In a glass-sided tank

Horst JanusPond Life in the Aquarium, Londres, Studio Vista, 1966, p. 38.


They construct for themselves quiver-like tubes, in which they protect the soft hind part of the body. When in danger they can withdraw the whole of the body into the tube. They drag this tube around with them throughout their larval life and never leave it voluntatily, even when moulting. They can be induced to leave it by inserting the head of a pin into the tube. If the larva is then given material of the type usued in its original tube, it will start to build a new tubes and the proces can be watched if the animal is kept in a glass-sided tank…/…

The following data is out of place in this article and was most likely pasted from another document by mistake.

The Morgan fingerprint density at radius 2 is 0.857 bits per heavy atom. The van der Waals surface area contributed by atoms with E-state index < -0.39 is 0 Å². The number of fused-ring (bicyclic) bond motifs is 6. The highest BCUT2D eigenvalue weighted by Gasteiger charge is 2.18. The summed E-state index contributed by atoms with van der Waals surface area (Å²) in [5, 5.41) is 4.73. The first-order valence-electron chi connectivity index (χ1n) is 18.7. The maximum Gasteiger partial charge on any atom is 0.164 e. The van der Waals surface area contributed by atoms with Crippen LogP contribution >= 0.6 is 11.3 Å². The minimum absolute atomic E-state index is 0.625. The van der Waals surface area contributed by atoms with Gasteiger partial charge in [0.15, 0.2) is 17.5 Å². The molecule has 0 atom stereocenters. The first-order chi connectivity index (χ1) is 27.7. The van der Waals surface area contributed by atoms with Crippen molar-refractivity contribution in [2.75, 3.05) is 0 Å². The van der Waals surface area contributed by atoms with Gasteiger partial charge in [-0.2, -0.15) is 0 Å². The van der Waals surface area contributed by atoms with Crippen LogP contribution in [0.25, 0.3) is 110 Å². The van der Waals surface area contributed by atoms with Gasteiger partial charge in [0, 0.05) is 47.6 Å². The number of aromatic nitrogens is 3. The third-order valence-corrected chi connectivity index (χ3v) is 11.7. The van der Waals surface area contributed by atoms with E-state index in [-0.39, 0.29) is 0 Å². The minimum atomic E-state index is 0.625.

Species which live principally in running water build with heavy materials, such as sand-grains, small stones or small empty molluscs shells. The caddis-worms of standing waters use plants material, such as tiny pieces of twigs and reeds, pine-needles and grass stems. So the different species of caddis larvae produce very different kinds of tubes, although members of the same species tend to build in more or less the same way.